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Sec. 6050I Crypto Crackdown (Part 1): 15 Days or Felony? $250K Fines

crypto regulations crypto tax Feb 22, 2024

How the new IRS 6050I law affects crypto

The IRS 6050I is the biggest regulatory gotcha in the history of crypto.

I’ve written numerous times about multiple impossible reporting requirements, such as the digital asset broker reporting proposed regulations, including The IRS Tripled Your Crypto Tax Prep Cost (The IRS Kills Crypto Part 3), which includes links to Part 1 and Part 2. I suppose I could also call this, “The IRS Kills Crypto Part 4.”

With Sec 6050I, IRS makes crypto reporting impossible again

Guess what? You ain’t seen nothin’ yet when it comes to impossible until you’ve seen the reporting requirements of Sec 6050I where digital assets are deemed to be “cash” for reporting purposes. I’ve talked about the disturbing nature of Sec 6050I in the past, and it’s recently been in the news again at the beginning of 2024 when the rules were supposed to kick in.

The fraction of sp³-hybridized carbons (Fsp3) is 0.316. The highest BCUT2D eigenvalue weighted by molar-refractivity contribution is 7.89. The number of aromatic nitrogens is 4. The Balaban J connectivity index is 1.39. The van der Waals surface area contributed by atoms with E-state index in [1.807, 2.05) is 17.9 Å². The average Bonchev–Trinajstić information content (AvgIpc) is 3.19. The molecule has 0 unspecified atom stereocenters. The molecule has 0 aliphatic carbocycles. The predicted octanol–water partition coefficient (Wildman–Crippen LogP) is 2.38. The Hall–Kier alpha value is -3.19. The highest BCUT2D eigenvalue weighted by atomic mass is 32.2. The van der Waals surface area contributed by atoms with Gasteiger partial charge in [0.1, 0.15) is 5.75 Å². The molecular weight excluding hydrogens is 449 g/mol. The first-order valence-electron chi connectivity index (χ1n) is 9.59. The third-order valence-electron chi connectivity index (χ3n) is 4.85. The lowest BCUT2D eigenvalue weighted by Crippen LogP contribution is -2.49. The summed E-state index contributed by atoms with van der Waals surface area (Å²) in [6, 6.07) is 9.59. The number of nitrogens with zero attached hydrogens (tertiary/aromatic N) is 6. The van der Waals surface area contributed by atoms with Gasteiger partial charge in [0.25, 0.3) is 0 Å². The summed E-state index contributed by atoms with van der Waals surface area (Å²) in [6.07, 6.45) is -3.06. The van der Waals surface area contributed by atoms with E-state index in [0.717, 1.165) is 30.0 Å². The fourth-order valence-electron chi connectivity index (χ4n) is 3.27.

I thought it was time to revisit why 6050I is the single most troublesome crypto regulation to date. There are two main reasons I will discuss in more detail:

  1. U.S. commerce will AVOID using digital assets and revert to USD.
  2. The regs have the harshest penalties and the shortest timeframe for non-compliance. 

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How 6050I changes crypto into cash

First, let’s get clear on how 6050I came into the picture. (BTW it’s not 60501 like 60,501, it’s 6050 “I” but depending on the font the whole thing looks like a number.) When the Infrastructure and Jobs Act was passed in November 2021, just a few words changed the destiny of crypto as described in articles like New Taxation Provisions on Digital Assets Hidden in the Infrastructure Bill. Indeed, I first heard about this at a regulatory panel at NFT.NYC in October 2021 before the bill was signed. Panelists were discussing how the “cash definition change” was cleverly tucked into the bill at the last minute.